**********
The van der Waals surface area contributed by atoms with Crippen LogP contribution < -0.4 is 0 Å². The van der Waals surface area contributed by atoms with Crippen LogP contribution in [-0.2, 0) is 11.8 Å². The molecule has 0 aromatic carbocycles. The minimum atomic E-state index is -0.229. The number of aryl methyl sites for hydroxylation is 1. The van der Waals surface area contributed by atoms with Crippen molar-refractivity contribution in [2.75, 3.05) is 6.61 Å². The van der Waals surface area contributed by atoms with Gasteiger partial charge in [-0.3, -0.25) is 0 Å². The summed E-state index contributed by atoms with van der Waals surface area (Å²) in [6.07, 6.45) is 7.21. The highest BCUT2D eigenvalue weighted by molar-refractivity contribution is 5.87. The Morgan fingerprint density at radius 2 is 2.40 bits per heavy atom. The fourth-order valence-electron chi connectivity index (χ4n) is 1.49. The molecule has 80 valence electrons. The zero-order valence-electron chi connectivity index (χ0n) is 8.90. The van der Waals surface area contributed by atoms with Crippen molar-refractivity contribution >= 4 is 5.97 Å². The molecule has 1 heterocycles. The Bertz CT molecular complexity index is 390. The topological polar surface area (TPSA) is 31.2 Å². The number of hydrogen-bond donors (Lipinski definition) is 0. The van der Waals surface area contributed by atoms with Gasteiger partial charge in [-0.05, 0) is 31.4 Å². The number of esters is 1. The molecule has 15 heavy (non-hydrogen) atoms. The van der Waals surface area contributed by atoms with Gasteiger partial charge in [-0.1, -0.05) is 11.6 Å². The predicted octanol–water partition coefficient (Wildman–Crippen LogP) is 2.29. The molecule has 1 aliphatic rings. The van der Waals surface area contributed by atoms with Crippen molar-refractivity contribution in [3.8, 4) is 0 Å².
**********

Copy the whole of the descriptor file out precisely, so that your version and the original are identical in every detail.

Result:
The van der Waals surface area contributed by atoms with Crippen LogP contribution < -0.4 is 0 Å². The van der Waals surface area contributed by atoms with Crippen LogP contribution in [-0.2, 0) is 11.8 Å². The molecule has 0 aromatic carbocycles. The minimum atomic E-state index is -0.229. The number of aryl methyl sites for hydroxylation is 1. The van der Waals surface area contributed by atoms with Crippen molar-refractivity contribution in [2.75, 3.05) is 6.61 Å². The van der Waals surface area contributed by atoms with Gasteiger partial charge in [-0.3, -0.25) is 0 Å². The summed E-state index contributed by atoms with van der Waals surface area (Å²) in [6.07, 6.45) is 7.21. The highest BCUT2D eigenvalue weighted by molar-refractivity contribution is 5.87. The Morgan fingerprint density at radius 2 is 2.40 bits per heavy atom. The fourth-order valence-electron chi connectivity index (χ4n) is 1.49. The molecule has 80 valence electrons. The zero-order valence-electron chi connectivity index (χ0n) is 8.90. The van der Waals surface area contributed by atoms with Crippen molar-refractivity contribution >= 4 is 5.97 Å². The molecule has 1 heterocycles. The Bertz CT molecular complexity index is 390. The topological polar surface area (TPSA) is 31.2 Å². The number of hydrogen-bond donors (Lipinski definition) is 0. The van der Waals surface area contributed by atoms with Gasteiger partial charge in [-0.05, 0) is 31.4 Å². The number of esters is 1. The molecule has 15 heavy (non-hydrogen) atoms. The van der Waals surface area contributed by atoms with Gasteiger partial charge in [-0.1, -0.05) is 11.6 Å². The predicted octanol–water partition coefficient (Wildman–Crippen LogP) is 2.29. The molecule has 1 aliphatic rings. The van der Waals surface area contributed by atoms with Crippen molar-refractivity contribution in [3.8, 4) is 0 Å².